Mass extinctions occur when global extinction rates rise significantly above background levels in a geologically short period of time. You can see these spikes in extinction rates in the graph shown at right. This graph shows extinction rates among families of marine animals over the past 600 million years. While background extinction levels hover around five families per million years, during mass extinctions, these rates shoot up.
Mass extinctions can also be observed by looking at diversity levels over time. The graph below shows number of marine genera alive at different points in life’s history. While diversity levels generally increase over time, mass extinctions cause sudden drop-offs in diversity. The largest mass extinctions in Earth’s history are marked on this graph. Here, we will refer to each mass extinction by the name of the geologic period that it ended (e.g., the end-Ordovician extinction marks the end of the Ordovician period around 440 million years ago). During several of these events (notably, the Devonian and Triassic extinctions), low speciation rates also contributed to the loss of diversity. Biologists estimate that each of these mass extinctions correspond to a loss of ¾ of the species on Earth at the time!3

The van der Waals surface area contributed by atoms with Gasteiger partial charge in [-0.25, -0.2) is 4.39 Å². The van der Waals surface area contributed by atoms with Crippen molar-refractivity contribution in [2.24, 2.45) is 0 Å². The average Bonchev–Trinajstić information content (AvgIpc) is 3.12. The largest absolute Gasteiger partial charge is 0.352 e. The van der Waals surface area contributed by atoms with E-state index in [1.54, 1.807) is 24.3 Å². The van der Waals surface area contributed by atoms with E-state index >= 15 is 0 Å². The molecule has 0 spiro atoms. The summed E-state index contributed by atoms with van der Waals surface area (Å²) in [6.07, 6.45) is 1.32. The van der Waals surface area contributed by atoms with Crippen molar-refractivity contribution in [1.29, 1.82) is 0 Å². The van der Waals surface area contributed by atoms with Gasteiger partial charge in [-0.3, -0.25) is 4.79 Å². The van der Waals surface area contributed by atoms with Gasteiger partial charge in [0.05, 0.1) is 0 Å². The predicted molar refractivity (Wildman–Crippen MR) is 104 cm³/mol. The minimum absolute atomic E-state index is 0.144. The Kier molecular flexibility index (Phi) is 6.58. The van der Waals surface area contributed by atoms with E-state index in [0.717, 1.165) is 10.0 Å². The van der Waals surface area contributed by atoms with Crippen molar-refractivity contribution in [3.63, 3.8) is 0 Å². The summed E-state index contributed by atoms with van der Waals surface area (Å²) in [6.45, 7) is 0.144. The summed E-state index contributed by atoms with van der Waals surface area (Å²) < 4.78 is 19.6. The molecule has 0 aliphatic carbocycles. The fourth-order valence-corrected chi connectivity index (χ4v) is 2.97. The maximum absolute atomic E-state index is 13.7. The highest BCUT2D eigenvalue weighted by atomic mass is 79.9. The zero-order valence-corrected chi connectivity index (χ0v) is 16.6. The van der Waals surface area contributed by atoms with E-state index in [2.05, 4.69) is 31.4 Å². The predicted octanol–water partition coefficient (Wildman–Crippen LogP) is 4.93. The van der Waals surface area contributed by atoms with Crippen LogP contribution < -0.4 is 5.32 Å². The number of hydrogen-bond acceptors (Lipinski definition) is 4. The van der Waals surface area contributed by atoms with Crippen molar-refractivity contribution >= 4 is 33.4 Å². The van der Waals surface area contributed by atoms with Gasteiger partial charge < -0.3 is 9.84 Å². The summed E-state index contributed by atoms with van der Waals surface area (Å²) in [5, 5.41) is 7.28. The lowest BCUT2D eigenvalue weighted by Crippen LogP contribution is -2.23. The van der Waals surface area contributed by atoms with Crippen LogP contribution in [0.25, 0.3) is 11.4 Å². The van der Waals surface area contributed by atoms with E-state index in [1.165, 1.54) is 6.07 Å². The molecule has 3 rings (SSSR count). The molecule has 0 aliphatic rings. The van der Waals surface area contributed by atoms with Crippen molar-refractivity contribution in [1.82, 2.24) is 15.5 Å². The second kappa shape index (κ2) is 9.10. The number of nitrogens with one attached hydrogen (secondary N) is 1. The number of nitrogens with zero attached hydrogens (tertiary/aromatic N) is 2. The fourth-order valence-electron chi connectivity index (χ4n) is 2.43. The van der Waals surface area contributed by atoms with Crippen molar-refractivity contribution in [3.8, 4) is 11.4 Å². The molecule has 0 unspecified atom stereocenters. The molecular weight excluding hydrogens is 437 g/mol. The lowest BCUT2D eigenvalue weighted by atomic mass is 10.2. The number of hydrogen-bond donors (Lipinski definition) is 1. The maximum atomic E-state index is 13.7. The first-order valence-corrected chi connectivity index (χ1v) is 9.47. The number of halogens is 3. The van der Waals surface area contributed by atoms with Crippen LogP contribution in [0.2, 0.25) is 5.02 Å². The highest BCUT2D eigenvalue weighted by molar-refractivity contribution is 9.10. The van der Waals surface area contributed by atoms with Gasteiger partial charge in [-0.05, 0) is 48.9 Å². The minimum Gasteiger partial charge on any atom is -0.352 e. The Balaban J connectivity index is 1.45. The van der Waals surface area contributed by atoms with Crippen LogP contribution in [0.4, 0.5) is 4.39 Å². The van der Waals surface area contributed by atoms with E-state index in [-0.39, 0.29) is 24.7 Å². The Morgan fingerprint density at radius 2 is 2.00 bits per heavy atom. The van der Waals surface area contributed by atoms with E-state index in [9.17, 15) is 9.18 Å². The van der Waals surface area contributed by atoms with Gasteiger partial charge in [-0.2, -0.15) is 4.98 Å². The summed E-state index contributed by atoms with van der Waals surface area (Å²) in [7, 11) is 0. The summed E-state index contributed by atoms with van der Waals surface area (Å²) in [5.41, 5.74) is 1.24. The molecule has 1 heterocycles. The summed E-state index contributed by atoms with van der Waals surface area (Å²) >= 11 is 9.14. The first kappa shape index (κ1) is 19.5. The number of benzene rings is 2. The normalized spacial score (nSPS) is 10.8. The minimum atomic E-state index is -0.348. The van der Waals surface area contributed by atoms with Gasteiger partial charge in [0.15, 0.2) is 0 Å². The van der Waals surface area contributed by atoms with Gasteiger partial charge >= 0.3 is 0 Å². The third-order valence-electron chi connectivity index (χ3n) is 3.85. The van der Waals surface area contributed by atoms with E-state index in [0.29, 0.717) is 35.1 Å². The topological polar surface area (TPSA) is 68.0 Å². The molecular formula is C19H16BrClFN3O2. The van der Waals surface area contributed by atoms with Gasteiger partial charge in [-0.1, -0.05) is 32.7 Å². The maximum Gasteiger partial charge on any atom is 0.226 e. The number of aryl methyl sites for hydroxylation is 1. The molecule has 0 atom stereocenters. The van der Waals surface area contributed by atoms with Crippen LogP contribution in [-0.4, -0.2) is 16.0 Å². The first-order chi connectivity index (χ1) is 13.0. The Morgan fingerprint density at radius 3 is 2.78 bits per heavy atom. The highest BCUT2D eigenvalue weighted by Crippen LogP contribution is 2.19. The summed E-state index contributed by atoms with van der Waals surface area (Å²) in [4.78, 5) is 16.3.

3Jablonski, D. 1994. Extinctions in the fossil record. Philosophical Transactions of the Royal Society B 344:11-17.
Bottom graph adapted from Figure 1 in Sepkoski, J.J. 1997. Biodiversity: past, present, and future. Journal of Paleontology 71:533-539.